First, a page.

NAB seeks president’s help to educate public on DTV transition

David Rehr, president and CEO of the National Association of Broadcasters, has sent a letter to President George W. Bush encouraging the executive branch and federal agencies to take a more active role in educating the public about the transition to digital television.

In his letter, Rehr wrote about the "tremendous national importance" of letting people know about the Feb. 17, 2009, deadline (less than 300 days from now), when more than 34 million American households will "officially and permanently" transition from analog to DTV.

He wrote that broadcasters have made a national commitment to invest more than $1 billion toward educating the American public about the DTV transition. Since late 2006, each American household "will either hear, see or otherwise be exposed to a DTV message approximately 642 times before February 17, 2009."

"We are bringing this to your attention now, because while our research shows that consumer awareness about the transition has reached nearly 80 percent, many are still learning about their available options to receive a digital signal."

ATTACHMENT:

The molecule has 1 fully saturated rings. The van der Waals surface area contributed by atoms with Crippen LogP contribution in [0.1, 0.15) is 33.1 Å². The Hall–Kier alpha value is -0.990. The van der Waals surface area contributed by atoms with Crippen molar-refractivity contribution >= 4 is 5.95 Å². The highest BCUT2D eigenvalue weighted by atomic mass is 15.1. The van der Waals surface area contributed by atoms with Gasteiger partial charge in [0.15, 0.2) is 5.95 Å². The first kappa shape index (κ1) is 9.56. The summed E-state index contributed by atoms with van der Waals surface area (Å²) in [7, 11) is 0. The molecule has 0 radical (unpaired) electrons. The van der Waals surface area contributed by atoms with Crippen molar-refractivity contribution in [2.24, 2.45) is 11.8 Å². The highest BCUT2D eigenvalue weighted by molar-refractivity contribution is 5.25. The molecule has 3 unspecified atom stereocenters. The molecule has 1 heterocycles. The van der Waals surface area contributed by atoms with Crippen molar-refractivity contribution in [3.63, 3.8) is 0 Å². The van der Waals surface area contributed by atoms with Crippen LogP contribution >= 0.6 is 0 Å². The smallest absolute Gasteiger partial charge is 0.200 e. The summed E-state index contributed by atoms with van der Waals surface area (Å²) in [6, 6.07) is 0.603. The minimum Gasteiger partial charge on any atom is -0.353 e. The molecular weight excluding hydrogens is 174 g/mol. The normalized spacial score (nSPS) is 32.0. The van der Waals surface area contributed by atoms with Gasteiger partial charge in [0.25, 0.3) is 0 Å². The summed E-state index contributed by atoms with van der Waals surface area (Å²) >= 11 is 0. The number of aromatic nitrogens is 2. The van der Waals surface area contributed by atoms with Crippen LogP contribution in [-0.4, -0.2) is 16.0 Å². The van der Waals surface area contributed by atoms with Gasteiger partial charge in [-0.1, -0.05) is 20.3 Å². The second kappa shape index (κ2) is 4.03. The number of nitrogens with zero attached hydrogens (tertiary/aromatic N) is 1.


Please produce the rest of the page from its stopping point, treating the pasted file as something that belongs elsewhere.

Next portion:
Among the ways Rehr said that President Bush and his administration could help:

  • President Bush’ participation, or that of the vice president of the United

States, in a DTV educational television spot.

  • Including an Internet link to DTV information on every government agency Web site.
  • Displaying DTV transition posters in all U.S. Postal Service offices,
  • Including DTV transition flyers in government checks, such as those from the Social Security or Veterans Affairs Administrations.
  • Including DTV transition flyers in all government payroll statements.
  • Producing a DTV transition postage stamp authorized by the U.S. Postal Service.

Rehr also cited the effort the country launched for the Year 2000 (Y2K) changeover. "We will need a similar effort of such scale for the DTV transition to succeed," he wrote.

"The DTV transition will fundamentally change the way the American people get news about their communities, emergency situations and entertainment. We want to enlist the help of the federal government and the Administration to ensure that happens as seamlessly as possible."